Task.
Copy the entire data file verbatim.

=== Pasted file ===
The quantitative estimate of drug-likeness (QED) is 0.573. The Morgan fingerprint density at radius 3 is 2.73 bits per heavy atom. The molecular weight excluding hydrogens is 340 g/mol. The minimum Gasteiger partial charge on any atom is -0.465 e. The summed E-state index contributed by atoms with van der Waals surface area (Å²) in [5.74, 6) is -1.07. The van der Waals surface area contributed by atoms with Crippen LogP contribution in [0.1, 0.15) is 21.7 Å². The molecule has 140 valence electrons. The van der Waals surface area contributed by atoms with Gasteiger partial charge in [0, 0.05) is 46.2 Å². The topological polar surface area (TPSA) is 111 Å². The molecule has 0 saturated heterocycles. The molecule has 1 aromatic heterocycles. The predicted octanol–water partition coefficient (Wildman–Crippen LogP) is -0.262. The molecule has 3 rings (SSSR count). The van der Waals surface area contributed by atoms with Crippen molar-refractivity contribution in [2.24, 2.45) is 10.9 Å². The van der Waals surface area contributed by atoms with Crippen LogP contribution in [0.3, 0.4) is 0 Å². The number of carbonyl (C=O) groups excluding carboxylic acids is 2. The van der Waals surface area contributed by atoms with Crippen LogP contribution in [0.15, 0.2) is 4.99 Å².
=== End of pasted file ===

The quantitative estimate of drug-likeness (QED) is 0.573. The Morgan fingerprint density at radius 3 is 2.73 bits per heavy atom. The molecular weight excluding hydrogens is 340 g/mol. The minimum Gasteiger partial charge on any atom is -0.465 e. The summed E-state index contributed by atoms with van der Waals surface area (Å²) in [5.74, 6) is -1.07. The van der Waals surface area contributed by atoms with Crippen LogP contribution in [0.1, 0.15) is 21.7 Å². The molecule has 140 valence electrons. The van der Waals surface area contributed by atoms with Gasteiger partial charge in [0, 0.05) is 46.2 Å². The topological polar surface area (TPSA) is 111 Å². The molecule has 0 saturated heterocycles. The molecule has 1 aromatic heterocycles. The predicted octanol–water partition coefficient (Wildman–Crippen LogP) is -0.262. The molecule has 3 rings (SSSR count). The van der Waals surface area contributed by atoms with Crippen molar-refractivity contribution in [2.24, 2.45) is 10.9 Å². The van der Waals surface area contributed by atoms with Crippen LogP contribution in [0.3, 0.4) is 0 Å². The number of carbonyl (C=O) groups excluding carboxylic acids is 2. The van der Waals surface area contributed by atoms with Crippen LogP contribution in [0.15, 0.2) is 4.99 Å².